Does Working with PEX Require Special Tools?
Yes, buying a couple of tools specifically for the purpose of working with PEX is necessary. But they’re not expensive or difficult to use!
Once you buy the tools, you’re prepared to take on future plumbing repairs and installations.
There are a couple of important things to consider when working with PEX:
A Clean Cut
First, you need a clean, straight (90-degree) cut in the PEX line to prepare it for attaching to the joint or fitting.
For this, you need a PEX pipe cutter, which is super inexpensive and super easy to use, perfectly, every time.
- Pex Cutting Tool: Cuts PEX Pipes from 1/8" to 1"
- Capacity:PPR PEX A pipe cutter is an easy to use, great value cutting tool to handle cutting 1/8 in., 1/4 in., 3/8 in., 1/2 in., 3/4 in., and 1 in....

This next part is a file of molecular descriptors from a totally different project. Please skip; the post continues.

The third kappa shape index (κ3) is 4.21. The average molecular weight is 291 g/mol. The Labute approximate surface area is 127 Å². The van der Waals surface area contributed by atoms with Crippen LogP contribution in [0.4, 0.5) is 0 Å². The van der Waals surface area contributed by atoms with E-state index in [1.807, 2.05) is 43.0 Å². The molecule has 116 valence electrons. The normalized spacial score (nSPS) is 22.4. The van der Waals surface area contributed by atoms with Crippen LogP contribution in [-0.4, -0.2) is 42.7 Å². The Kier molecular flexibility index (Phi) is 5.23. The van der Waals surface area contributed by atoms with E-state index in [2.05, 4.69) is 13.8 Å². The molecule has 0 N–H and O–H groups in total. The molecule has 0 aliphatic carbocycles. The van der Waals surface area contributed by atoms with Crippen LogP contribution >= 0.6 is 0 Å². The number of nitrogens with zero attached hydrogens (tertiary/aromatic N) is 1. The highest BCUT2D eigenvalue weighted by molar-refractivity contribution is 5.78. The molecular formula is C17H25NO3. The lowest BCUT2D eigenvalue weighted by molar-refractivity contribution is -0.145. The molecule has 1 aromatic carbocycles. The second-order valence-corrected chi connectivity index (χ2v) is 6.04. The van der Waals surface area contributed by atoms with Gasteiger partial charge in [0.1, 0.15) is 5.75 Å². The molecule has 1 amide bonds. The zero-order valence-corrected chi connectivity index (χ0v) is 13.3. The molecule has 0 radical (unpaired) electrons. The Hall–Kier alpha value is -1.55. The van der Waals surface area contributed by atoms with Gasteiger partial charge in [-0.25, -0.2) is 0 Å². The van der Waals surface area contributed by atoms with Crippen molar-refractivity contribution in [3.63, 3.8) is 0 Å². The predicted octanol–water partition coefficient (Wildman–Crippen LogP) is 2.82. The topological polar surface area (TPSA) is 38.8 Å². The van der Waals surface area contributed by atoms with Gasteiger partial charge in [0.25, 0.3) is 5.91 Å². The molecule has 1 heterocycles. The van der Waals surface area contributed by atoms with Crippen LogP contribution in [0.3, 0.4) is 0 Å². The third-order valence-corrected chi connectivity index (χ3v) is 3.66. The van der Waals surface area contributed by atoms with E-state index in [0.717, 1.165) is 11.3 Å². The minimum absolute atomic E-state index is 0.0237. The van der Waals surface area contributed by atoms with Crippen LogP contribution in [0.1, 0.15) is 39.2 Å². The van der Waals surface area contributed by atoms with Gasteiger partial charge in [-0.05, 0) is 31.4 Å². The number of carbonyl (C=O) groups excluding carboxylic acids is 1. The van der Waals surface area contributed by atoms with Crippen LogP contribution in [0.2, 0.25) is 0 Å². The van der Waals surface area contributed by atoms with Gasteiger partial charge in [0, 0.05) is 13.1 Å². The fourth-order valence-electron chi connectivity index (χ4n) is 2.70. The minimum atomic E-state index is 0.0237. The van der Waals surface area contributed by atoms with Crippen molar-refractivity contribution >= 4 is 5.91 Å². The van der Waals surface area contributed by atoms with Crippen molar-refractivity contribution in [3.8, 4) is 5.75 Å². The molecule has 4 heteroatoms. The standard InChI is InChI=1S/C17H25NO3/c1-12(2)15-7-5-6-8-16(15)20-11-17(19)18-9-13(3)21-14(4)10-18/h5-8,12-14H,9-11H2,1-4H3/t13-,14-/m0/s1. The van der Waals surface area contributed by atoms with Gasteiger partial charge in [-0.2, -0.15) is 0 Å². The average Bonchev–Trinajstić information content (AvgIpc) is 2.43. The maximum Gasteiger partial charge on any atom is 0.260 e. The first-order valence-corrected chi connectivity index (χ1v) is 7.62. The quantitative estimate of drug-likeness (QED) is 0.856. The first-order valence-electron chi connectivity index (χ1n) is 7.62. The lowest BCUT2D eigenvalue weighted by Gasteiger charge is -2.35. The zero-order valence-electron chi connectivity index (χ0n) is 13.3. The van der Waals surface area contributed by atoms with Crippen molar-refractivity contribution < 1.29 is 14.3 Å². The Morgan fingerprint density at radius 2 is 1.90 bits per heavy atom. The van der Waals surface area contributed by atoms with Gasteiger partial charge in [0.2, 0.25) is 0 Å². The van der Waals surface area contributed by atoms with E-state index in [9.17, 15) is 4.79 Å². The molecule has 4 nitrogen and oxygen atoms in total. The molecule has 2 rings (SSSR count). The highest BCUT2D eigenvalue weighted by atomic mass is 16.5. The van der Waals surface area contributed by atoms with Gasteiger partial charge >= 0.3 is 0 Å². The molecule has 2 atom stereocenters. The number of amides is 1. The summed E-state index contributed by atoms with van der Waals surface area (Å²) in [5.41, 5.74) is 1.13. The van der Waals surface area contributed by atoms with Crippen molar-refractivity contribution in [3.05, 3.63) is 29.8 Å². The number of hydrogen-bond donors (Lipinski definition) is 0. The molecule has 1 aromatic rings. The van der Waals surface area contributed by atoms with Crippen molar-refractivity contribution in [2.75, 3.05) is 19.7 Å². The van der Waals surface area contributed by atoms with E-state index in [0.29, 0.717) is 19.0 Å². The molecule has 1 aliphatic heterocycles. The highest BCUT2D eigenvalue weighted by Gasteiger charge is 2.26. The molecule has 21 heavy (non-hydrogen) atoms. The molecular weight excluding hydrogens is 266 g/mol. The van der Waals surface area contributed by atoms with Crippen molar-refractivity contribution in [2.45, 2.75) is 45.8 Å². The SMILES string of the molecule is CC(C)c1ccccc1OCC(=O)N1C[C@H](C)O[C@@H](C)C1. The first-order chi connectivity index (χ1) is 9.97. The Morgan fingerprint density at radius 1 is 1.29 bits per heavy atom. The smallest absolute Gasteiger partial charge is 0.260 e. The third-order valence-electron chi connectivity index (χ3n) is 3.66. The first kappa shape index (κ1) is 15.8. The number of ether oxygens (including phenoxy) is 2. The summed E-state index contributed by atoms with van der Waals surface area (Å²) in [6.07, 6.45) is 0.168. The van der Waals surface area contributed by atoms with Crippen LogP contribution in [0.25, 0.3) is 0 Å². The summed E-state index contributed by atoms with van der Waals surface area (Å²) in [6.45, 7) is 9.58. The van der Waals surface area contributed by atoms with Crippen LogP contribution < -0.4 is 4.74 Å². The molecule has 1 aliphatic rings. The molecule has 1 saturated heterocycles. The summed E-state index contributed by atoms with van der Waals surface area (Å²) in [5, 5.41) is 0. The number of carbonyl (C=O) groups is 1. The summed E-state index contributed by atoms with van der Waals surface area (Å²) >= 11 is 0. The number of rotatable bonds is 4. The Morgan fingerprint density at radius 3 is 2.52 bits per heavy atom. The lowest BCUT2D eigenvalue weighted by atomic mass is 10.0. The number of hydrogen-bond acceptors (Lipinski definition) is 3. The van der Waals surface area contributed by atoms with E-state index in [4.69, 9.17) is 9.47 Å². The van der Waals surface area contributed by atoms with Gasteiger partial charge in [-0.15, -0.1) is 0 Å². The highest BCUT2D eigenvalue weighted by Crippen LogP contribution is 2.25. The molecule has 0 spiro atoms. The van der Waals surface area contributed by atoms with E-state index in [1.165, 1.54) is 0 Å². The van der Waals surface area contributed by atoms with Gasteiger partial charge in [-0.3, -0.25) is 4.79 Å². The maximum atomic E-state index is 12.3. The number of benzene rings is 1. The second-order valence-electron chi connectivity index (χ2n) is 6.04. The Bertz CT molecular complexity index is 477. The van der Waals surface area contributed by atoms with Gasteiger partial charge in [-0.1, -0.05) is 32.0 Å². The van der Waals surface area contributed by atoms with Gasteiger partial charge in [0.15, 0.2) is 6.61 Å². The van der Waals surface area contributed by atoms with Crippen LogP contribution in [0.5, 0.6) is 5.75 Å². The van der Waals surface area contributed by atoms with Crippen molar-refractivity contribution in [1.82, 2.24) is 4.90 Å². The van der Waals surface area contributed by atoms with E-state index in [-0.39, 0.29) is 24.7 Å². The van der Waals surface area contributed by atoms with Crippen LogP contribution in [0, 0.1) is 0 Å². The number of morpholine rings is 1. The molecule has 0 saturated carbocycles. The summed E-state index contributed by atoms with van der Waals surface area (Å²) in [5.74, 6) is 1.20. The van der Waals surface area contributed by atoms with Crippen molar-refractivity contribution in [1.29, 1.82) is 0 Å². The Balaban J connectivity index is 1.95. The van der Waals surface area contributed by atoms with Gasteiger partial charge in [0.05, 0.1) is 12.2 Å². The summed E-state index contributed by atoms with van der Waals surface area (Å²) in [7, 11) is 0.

A Solid, Tight Clamp
Second, you need to be sure that you create tight connections.
For that, you need to be able to squeeze special PEX clamp rings into place so that they’re properly and tightly clamped for a solid, durable connection.
For this, you’ll need a PEX crimp tool (or “cinch” tool). This ensures the clamps are completely tightened onto the fitting.
Note that there are two types of rings. One is a smooth circle, and the other is circular with an “ear” that sticks up on one side. That’s the type we prefer.
There are also two types of PEX cinch tools — ratcheting and non-ratcheting type. We only use the ratcheting type, since they’re virtually fool-proof. They’re also smaller, so better for us in the typically tight confines of an RV.
The special tool that crimps/clamps the PEX ring “ears” into place is fantastic. It’s not only easy to use, but the ratcheting device makes it practically impossible to cinch the rings too tight or too loose!